There is no question that Lansing Lugnuts right-hander Ben White is having a breakout season.
Currently second on the team with 116 1/3 innings pitched and 85 strikeouts, White’s 3.64 ERA is the lowest among Lugnuts starters and he’s tied for the team lead with seven wins. What makes White’s numbers even more impressive, though, is that he spent all of April in the bullpen.
White joined Lansing’s rotation in early May where he was expected to fill a hole. That hole was quickly filled, as White became a staple in the Lugnuts’ rotation and made it difficult for his coaching staff to remove him.
“Ben has been very consistent. We put him in the rotation out of necessity and he has been our most consistent starter all year,” stated Lugnuts pitching coach Vince Horsman. ““He understands what he needs to do and he goes out there and does it
“Ben’s been a pleasant surprise — he’s fun to watch.”
Joining the Blue Jays organization in 2011 as an undrafted free agent, White was excited for the opportunity to play professional baseball.
“I was happy and relieved when I signed with Toronto,” he said. “It took longer than I expected, as I was 22 years old when I signed, but it was a dream come true and the signing was a combination of all the hard work over the years.”
Prior to the signing, White spent four seasons at Temple University. At Temple, White had a standout junior season which earned him Philadelphia Big-5 all-star team honors. Throwing his most memorable NCAA game as a senior, White threw a complete game, one-hit shutout against Fairfield.
“College baseball is a lot of fun. I wish we were a little better at Temple, but I have a lot school pride for sure.” the 24-year old said. “Temple prepared me well for professional baseball.”
Although White had a lot of success at Temple, one of his favorite memories was, as a senior, the opportunity of being teammates with his brother, Zach.
“My senior year I got to play a full season with my brother who was a freshman it was a great experience,” White said. “It was one of my favorite college memories.”
White began his professional career in 2011 with the Vancouver Canadians, where he went 1-1 with a 7.00 ERA and only 10 strikeouts in 27 innings of work. Returning to the C’s the following year, White showed improvement in 2012, going 4-7 with a 5.73 ERA and 50 strikeouts in 77 innings of work.
White thoroughly enjoyed his two seasons in Vancouver, and still calls it an experience he’ll never forget.
“Vancouver was the coolest place I’ve ever played, not that Lansing isn’t great,” he said. “When you sell out every night and it’s a city of millions of people it’s a pretty darn cool way to start your professional career.”
Being on the Canadians’ roster in 2011 and 2012, White was fortunate enough to be a part of both of Vancouver’s Northwest League Championships.
“Each [win] was special, because we did it with a different group of guys it shows hard work pays off as we weren’t expected to win it, but we outplayed everybody and things fell our way,” White said. “Now I can wear two championship rings through the airport!”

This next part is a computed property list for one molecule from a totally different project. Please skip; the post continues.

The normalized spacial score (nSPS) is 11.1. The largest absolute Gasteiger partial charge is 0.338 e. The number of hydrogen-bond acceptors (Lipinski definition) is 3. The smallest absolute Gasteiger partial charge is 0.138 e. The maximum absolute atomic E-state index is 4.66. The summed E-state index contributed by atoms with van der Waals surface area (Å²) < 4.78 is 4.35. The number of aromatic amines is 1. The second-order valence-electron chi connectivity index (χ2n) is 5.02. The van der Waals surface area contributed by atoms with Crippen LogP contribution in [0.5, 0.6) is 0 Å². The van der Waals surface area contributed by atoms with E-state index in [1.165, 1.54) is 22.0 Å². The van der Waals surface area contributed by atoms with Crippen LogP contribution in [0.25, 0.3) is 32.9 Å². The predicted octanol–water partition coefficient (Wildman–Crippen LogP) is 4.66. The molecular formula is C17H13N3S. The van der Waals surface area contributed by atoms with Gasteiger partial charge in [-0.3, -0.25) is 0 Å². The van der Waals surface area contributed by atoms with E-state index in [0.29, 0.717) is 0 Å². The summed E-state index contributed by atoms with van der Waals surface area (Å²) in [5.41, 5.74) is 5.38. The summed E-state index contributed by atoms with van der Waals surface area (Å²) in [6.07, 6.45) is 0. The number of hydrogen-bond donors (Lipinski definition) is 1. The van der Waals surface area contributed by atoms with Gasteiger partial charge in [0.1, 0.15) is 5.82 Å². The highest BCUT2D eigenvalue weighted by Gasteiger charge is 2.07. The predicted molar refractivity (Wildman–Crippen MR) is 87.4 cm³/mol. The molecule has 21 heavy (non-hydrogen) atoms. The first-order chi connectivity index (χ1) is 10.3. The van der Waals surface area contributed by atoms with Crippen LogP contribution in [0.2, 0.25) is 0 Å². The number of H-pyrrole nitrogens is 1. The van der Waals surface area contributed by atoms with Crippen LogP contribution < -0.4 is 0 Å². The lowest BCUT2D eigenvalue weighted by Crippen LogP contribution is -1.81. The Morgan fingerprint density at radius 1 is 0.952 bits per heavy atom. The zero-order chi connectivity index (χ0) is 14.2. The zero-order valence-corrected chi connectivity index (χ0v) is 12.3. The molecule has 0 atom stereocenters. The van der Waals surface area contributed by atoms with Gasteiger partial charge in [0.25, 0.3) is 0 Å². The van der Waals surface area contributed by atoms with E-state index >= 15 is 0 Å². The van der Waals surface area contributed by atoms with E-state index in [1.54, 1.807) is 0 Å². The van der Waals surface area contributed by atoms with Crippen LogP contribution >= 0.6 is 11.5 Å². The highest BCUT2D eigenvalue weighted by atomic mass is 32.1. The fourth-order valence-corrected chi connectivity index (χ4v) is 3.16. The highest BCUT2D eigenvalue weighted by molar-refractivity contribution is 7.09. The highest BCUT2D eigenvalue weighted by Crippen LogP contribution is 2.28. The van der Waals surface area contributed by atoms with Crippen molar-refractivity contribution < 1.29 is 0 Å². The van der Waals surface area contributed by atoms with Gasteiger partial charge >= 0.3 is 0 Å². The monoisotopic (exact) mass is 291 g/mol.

Currently in Lansing, White is 7-6 with a 3.64 ERA and 1.375 WHIP in 116 1/3 innings. He’s made a fair amount of starts for the Lugnuts this season, but none more memorable than his outing at West Michigan on June 8 when he threw a complete game, five-hit shutout.
What White enjoyed most was that he had family at the game to witness his best professional start to date.
“It was cool. I was in front of family at West Michigan,” he said. “I have family that live in Grand Rapids and they were there to see it. Everything was clicking each inning and it was a snowball effect throughout the game.”
Now deep into his season with the Lugnuts, White has noticed a difference between hitters in the Midwest League and those in the Northwest League when he was with Vancouver.
“I think the Midwest League hitters are more disciplined,” he said. “There’s more talent. When you jump a level, the level of talent jumps as well. When you used to get bad swings out of the zone in the Northwest League now you have to get those guys to swing at your pitches in the zone. Every level you go up it’s going to get harder to get the outs.”
Pitching with more confidence, the 24-year-old credits a lot of his improvement to being able to work with Horsman every day.
“Vince has taught me how to figure out my game and I’m applying what I’ve learned and it’s working well. He’s very knowledgeable about the game,” White said. “Vince tells you like it is when you’re good, you’re good and when you’re bad, you’re bad; I wouldn’t want it any other way. He’s considered an epiphany guy in our organization, because there are guys who come out of Lansing a lot better than before.
“I’m commanding all my pitches and getting ahead of batters with my off-speed pitches. That’s a testament to Vince.”
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